PG | | Drama, Mystery
Following the death of a publishing tycoon, news reporters scramble to discover the meaning of his final utterance.
In 1971, shortly after Pauline Kael's infamous "Raising Kane" essay first appeared in "The New Yorker" magazine, "Esquire" printed the "Kane Mutiny", an essay apparently by Peter Bogdanovich that disputed most of Kael's claims. However, the essay was actually written by Orson Welles.
Charles Foster Kane:
When Jim Gettys reveals Kane's mistress to his wife, Gettys shouts to Kane, "We've got proof! It will look bad in the papers" Looking closely, he actually said, "...It will look good in the papers..."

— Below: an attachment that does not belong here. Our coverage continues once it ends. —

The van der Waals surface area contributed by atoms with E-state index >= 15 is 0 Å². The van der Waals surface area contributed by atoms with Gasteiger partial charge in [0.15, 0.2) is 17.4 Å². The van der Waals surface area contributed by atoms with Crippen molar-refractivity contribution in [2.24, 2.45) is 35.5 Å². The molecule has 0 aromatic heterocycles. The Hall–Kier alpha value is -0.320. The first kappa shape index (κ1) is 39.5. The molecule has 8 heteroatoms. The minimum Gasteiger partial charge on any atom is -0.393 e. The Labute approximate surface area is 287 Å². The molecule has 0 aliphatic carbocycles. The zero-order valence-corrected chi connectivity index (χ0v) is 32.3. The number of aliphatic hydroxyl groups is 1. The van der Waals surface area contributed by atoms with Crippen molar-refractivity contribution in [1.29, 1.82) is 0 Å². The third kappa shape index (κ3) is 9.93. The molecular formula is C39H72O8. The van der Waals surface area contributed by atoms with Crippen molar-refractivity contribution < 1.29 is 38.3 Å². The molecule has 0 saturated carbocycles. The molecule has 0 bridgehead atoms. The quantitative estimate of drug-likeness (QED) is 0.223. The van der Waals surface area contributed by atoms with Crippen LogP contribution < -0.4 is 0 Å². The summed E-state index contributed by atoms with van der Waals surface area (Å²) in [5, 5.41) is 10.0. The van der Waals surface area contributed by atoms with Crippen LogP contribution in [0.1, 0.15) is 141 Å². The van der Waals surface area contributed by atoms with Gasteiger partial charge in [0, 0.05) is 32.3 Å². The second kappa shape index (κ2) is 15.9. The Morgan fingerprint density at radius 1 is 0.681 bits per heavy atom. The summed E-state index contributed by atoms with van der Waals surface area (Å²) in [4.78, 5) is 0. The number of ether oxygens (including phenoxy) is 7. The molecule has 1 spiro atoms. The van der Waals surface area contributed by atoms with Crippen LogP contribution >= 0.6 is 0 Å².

The film's opening title card is presented in complete silence, briefly with no music.
$216,239 (USA) (5 May 1991)
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